The minor-Plaintiff was born virtually lifeless and required immediate intubation and resuscitation. He suffered neonatal asphyxia, acute neonatal depression secondary to uterine rupture and brain damage. As a result of all of these conditions, he also suffered a severe gastroesophogial reflux disease and was unable to eat, walk or talk independently.
In the mid – 1990’s, insurers and hospital groups began saving money by strongly encouraging obstetricians to perform fewer C-sections. Vaginal deliveries were thought to be less expensive than C-sections because vaginal deliveries resulted in fewer hospital days. It became routine for hospitals and insurers to track each OB’s “C-section rate.” OB’s became fearful of economic sanction if their C-section rate was too high. This pressure to perform fewer C-sections resulted in obstetricians’ failure to order needed C-sections to avoid a potential brain injury. This phenomenon became worse in the area of what is called a VBAC.
Traditionally, there was an obstetrical rule that said: “once a C-section, always a C-section.” This rule came from the understanding that once a woman had a C-section, she would thereafter be at risk for a uterine rupture if she attempted a vaginal delivery, due to the scarring left by the original C-section. However, in the era of “cost containment” and “managed healthcare,” providers thought they could save money by lowering C-section rates via the VBAC (Vaginal Birth After C-section). OBs were required to counsel their patients to “attempt” a VBAC. Theoretically, a VBAC could be safely converted to a C-section if the vaginal delivery became difficult or in the event of a uterine rupture. Tragically, it was often the case that the emergency C-section which became required during a failed VBAC could not be performed in time to save the baby or avoid a brain injury.
In this case, the mother of the child, Ms. Heffron, was pregnant with her second child. Her first pregnancy had resulted in an emergency cesarean section, which left her with a uterine scar and at risk for uterine rupture in any subsequent vaginal birth.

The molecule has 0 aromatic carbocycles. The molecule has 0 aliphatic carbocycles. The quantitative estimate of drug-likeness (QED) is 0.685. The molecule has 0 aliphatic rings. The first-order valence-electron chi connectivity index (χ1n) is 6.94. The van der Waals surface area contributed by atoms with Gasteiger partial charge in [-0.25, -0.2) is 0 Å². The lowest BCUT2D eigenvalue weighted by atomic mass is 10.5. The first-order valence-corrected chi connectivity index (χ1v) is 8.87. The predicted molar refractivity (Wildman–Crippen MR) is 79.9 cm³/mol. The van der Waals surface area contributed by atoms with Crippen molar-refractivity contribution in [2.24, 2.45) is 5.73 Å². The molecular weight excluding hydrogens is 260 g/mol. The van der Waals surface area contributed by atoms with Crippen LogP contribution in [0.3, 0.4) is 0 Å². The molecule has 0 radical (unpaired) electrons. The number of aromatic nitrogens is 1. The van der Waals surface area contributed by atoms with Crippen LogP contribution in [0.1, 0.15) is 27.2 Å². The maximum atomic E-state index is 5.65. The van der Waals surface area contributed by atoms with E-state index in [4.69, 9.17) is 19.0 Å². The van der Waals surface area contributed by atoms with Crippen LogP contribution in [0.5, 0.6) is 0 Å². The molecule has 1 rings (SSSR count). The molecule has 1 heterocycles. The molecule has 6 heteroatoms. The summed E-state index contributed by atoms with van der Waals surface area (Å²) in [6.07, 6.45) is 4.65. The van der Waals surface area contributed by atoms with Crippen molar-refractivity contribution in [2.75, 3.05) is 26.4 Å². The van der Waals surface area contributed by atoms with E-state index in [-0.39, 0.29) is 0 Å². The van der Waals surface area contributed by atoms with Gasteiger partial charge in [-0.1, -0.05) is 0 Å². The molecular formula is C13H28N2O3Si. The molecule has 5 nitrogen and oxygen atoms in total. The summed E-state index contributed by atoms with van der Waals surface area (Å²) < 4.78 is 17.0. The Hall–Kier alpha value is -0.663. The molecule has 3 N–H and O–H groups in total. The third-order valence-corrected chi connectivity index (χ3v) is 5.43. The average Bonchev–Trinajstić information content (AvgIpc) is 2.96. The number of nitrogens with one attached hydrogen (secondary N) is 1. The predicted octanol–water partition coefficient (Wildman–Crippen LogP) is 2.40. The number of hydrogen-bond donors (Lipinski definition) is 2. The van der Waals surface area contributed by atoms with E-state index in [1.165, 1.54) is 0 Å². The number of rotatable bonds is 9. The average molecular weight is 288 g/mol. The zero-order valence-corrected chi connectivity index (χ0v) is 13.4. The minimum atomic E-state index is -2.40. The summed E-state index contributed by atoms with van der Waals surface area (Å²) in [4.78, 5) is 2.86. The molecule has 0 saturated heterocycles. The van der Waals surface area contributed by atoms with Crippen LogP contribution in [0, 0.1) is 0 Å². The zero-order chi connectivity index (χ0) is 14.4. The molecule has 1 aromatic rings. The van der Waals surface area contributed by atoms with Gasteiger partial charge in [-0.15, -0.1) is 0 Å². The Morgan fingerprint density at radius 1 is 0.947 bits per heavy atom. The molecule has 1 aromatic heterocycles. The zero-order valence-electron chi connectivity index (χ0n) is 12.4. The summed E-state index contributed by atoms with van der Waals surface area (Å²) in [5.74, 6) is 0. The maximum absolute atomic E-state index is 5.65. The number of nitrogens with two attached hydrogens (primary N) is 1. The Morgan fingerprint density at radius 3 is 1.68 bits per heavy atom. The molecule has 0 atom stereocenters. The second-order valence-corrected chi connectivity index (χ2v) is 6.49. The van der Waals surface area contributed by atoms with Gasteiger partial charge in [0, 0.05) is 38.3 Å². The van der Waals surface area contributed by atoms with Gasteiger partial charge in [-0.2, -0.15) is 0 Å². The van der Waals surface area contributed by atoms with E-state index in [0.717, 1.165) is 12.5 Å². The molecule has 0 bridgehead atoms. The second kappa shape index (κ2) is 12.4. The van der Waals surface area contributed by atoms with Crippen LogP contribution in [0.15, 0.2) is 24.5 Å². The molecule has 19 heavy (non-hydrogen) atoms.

One week before Ms. Heffron’s due date, her doctor telephoned Ms. Heffron and told her that for personal reasons – he was leaving town, he wanted to deliver the baby via induction (VBAC) that evening. He told her to go to the emergency room at the hospital and tell the Emergency Department that she was in labor and have them admit her. Ms. Heffron did as she was told, and reported having labor pains and she was admitted to the hospital.
The next morning, the doctor came to see Ms. Heffron and administered Pitocin. Pitocin is a drug that is used to induce contractions and progress a mother into labor. The Pitocin did not work and so shortly before noon, Ms. Heffron requested a cesarean section. Around noon, she felt an excruciating pain in her abdomen, and for a second time, she requested a cesarean section. The doctor did not examine her, and a nurse only reported that her water had not broken.
Thirty-five minutes later, the baby experienced a severe low heart rate. Ms. Heffron’s OB came into the room, realized that Ms. Heffron may have just experienced a ruptured uterus and ordered an emergency C-section; but then he inexplicably left the floor. The Defendant doctor was repeatedly paged to report to the OR for the emergency C-section, however, he could not be located. All this time, while Ms. Heffron was waiting to give birth, the baby was exhibiting clear signs of distress.
After a lengthy delay, another doctor, who was uninvolved in the case and who just happened to be eating lunch, was summoned from the lunch room to perform the emergency C-section. The doctor rushed in, and began to perform the C-section and immediately noticed the uterine rupture. The minor-Plaintiff was born virtually lifeless and required immediate intubation and resuscitation. He suffered neonatal asphyxia, acute neonatal depression secondary to uterine rupture and brain damage. As a result of all of these conditions, he also suffered a severe gastroesophogial reflux disease and was unable to eat, walk or talk independently.
Harry S. Cohen & Associates was able to provide some degree of comfort and counseling for the parents in addition to a prompt case review and other legal advice during a very difficult time following the baby’s birth. Eventually, suit was filed in Allegheny County and a long and arduous litigation ensued. Shortly before trial, the case concluded with a multimillion dollar settlement.
After the settlement, Harry S. Cohen & Associates set up a special needs trust for the child. The trust then funded the construction of a totally accessible home for the family so the child will be able to reside there for the entirety of his life. The trust also funds for a lifetime of necessary purchases to make the victim’s life as well as money can, such as the periodic purchase of a van, constant therapies and a lifetime income.